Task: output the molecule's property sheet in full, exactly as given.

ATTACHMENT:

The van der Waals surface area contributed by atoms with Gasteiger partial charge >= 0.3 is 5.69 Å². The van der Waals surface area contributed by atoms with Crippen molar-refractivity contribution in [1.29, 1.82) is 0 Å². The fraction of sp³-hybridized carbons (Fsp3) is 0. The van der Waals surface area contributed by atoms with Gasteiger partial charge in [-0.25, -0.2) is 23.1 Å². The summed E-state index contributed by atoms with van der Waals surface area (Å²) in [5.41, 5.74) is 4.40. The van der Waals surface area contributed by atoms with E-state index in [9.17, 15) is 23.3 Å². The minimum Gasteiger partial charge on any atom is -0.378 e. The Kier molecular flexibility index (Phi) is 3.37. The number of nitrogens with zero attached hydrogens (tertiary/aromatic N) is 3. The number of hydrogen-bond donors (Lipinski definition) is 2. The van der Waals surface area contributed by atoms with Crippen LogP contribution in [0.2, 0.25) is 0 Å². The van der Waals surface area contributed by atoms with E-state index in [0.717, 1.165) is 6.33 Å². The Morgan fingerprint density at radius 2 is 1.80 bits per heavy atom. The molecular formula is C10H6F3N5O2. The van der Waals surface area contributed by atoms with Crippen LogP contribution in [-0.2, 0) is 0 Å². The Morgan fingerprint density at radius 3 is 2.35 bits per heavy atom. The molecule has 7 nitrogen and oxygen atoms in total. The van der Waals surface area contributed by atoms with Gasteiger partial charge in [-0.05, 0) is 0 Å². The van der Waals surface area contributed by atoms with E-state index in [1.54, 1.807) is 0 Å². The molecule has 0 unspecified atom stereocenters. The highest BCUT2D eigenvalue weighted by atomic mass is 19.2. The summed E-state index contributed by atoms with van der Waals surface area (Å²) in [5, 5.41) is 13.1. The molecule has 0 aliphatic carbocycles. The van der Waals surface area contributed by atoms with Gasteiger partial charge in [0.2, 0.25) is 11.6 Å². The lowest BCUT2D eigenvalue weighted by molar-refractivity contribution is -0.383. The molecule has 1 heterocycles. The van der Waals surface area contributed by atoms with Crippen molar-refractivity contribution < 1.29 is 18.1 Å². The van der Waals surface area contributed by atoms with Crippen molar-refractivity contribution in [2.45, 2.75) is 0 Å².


The van der Waals surface area contributed by atoms with Gasteiger partial charge >= 0.3 is 5.69 Å². The van der Waals surface area contributed by atoms with Crippen molar-refractivity contribution in [1.29, 1.82) is 0 Å². The fraction of sp³-hybridized carbons (Fsp3) is 0. The van der Waals surface area contributed by atoms with Gasteiger partial charge in [-0.25, -0.2) is 23.1 Å². The summed E-state index contributed by atoms with van der Waals surface area (Å²) in [5.41, 5.74) is 4.40. The van der Waals surface area contributed by atoms with E-state index in [9.17, 15) is 23.3 Å². The minimum Gasteiger partial charge on any atom is -0.378 e. The Kier molecular flexibility index (Phi) is 3.37. The number of nitrogens with zero attached hydrogens (tertiary/aromatic N) is 3. The number of hydrogen-bond donors (Lipinski definition) is 2. The van der Waals surface area contributed by atoms with Crippen LogP contribution in [0.2, 0.25) is 0 Å². The van der Waals surface area contributed by atoms with E-state index in [0.717, 1.165) is 6.33 Å². The Morgan fingerprint density at radius 2 is 1.80 bits per heavy atom. The molecular formula is C10H6F3N5O2. The van der Waals surface area contributed by atoms with Crippen LogP contribution in [-0.2, 0) is 0 Å². The Morgan fingerprint density at radius 3 is 2.35 bits per heavy atom. The molecule has 7 nitrogen and oxygen atoms in total. The van der Waals surface area contributed by atoms with Gasteiger partial charge in [-0.05, 0) is 0 Å². The van der Waals surface area contributed by atoms with E-state index in [1.54, 1.807) is 0 Å². The molecule has 0 unspecified atom stereocenters. The highest BCUT2D eigenvalue weighted by atomic mass is 19.2. The summed E-state index contributed by atoms with van der Waals surface area (Å²) in [5, 5.41) is 13.1. The molecule has 0 aliphatic carbocycles. The van der Waals surface area contributed by atoms with Gasteiger partial charge in [0.2, 0.25) is 11.6 Å². The lowest BCUT2D eigenvalue weighted by molar-refractivity contribution is -0.383. The molecule has 1 heterocycles. The van der Waals surface area contributed by atoms with Crippen molar-refractivity contribution < 1.29 is 18.1 Å². The van der Waals surface area contributed by atoms with Crippen molar-refractivity contribution in [2.45, 2.75) is 0 Å².